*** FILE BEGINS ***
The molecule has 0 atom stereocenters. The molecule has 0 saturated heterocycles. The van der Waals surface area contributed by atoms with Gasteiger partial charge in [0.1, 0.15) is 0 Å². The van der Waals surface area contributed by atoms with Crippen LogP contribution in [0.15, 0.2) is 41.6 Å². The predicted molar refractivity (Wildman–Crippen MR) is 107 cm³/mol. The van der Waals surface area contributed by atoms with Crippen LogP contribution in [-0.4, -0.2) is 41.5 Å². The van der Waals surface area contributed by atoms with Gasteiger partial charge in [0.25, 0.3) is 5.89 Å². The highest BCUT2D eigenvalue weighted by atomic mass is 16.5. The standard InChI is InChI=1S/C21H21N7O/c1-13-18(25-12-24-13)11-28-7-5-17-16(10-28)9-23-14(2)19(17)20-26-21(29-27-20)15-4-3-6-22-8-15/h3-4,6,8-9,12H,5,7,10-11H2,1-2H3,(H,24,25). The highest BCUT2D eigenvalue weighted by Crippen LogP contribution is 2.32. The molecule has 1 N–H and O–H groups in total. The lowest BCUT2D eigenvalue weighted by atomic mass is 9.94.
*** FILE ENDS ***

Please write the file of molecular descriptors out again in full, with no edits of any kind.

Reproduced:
The molecule has 0 atom stereocenters. The molecule has 0 saturated heterocycles. The van der Waals surface area contributed by atoms with Gasteiger partial charge in [0.1, 0.15) is 0 Å². The van der Waals surface area contributed by atoms with Crippen LogP contribution in [0.15, 0.2) is 41.6 Å². The predicted molar refractivity (Wildman–Crippen MR) is 107 cm³/mol. The van der Waals surface area contributed by atoms with Crippen LogP contribution in [-0.4, -0.2) is 41.5 Å². The van der Waals surface area contributed by atoms with Gasteiger partial charge in [0.25, 0.3) is 5.89 Å². The highest BCUT2D eigenvalue weighted by atomic mass is 16.5. The standard InChI is InChI=1S/C21H21N7O/c1-13-18(25-12-24-13)11-28-7-5-17-16(10-28)9-23-14(2)19(17)20-26-21(29-27-20)15-4-3-6-22-8-15/h3-4,6,8-9,12H,5,7,10-11H2,1-2H3,(H,24,25). The highest BCUT2D eigenvalue weighted by Crippen LogP contribution is 2.32. The molecule has 1 N–H and O–H groups in total. The lowest BCUT2D eigenvalue weighted by atomic mass is 9.94.